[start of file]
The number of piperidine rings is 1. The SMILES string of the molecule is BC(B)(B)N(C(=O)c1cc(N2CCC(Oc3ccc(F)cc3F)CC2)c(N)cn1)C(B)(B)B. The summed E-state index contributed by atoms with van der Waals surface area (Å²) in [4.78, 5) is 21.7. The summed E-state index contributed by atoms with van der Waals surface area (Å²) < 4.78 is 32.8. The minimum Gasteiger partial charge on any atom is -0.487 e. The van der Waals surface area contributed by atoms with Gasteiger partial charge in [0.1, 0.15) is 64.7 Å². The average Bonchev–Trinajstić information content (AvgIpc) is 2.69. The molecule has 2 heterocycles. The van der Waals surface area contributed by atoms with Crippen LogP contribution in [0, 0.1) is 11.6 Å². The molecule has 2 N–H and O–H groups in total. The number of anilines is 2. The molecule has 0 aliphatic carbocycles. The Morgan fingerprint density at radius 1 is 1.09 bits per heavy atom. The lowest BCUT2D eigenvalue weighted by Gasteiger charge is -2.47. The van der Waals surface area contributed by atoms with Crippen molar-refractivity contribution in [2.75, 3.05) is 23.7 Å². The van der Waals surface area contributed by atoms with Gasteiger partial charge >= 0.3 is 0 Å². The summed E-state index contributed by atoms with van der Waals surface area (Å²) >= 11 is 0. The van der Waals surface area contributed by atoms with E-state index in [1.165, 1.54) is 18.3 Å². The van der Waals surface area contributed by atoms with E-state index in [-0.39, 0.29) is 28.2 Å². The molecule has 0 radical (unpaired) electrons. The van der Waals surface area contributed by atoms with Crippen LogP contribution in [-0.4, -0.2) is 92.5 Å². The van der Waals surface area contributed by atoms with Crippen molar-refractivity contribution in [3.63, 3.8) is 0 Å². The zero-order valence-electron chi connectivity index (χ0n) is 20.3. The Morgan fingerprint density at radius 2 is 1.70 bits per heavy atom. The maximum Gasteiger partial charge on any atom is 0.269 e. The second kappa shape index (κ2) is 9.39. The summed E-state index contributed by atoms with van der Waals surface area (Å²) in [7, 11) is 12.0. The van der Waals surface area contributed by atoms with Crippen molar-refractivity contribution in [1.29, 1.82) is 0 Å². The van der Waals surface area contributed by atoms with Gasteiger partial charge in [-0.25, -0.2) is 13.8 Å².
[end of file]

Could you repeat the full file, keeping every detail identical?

The number of piperidine rings is 1. The SMILES string of the molecule is BC(B)(B)N(C(=O)c1cc(N2CCC(Oc3ccc(F)cc3F)CC2)c(N)cn1)C(B)(B)B. The summed E-state index contributed by atoms with van der Waals surface area (Å²) in [4.78, 5) is 21.7. The summed E-state index contributed by atoms with van der Waals surface area (Å²) < 4.78 is 32.8. The minimum Gasteiger partial charge on any atom is -0.487 e. The van der Waals surface area contributed by atoms with Gasteiger partial charge in [0.1, 0.15) is 64.7 Å². The average Bonchev–Trinajstić information content (AvgIpc) is 2.69. The molecule has 2 heterocycles. The van der Waals surface area contributed by atoms with Crippen LogP contribution in [0, 0.1) is 11.6 Å². The molecule has 2 N–H and O–H groups in total. The number of anilines is 2. The molecule has 0 aliphatic carbocycles. The Morgan fingerprint density at radius 1 is 1.09 bits per heavy atom. The lowest BCUT2D eigenvalue weighted by Gasteiger charge is -2.47. The van der Waals surface area contributed by atoms with Crippen molar-refractivity contribution in [2.75, 3.05) is 23.7 Å². The van der Waals surface area contributed by atoms with Gasteiger partial charge >= 0.3 is 0 Å². The summed E-state index contributed by atoms with van der Waals surface area (Å²) >= 11 is 0. The van der Waals surface area contributed by atoms with E-state index in [1.165, 1.54) is 18.3 Å². The van der Waals surface area contributed by atoms with E-state index in [-0.39, 0.29) is 28.2 Å². The molecule has 0 radical (unpaired) electrons. The van der Waals surface area contributed by atoms with Crippen LogP contribution in [-0.4, -0.2) is 92.5 Å². The van der Waals surface area contributed by atoms with Crippen molar-refractivity contribution in [3.63, 3.8) is 0 Å². The zero-order valence-electron chi connectivity index (χ0n) is 20.3. The Morgan fingerprint density at radius 2 is 1.70 bits per heavy atom. The maximum Gasteiger partial charge on any atom is 0.269 e. The second kappa shape index (κ2) is 9.39. The summed E-state index contributed by atoms with van der Waals surface area (Å²) in [7, 11) is 12.0. The van der Waals surface area contributed by atoms with Crippen molar-refractivity contribution in [1.29, 1.82) is 0 Å². The van der Waals surface area contributed by atoms with Gasteiger partial charge in [-0.25, -0.2) is 13.8 Å².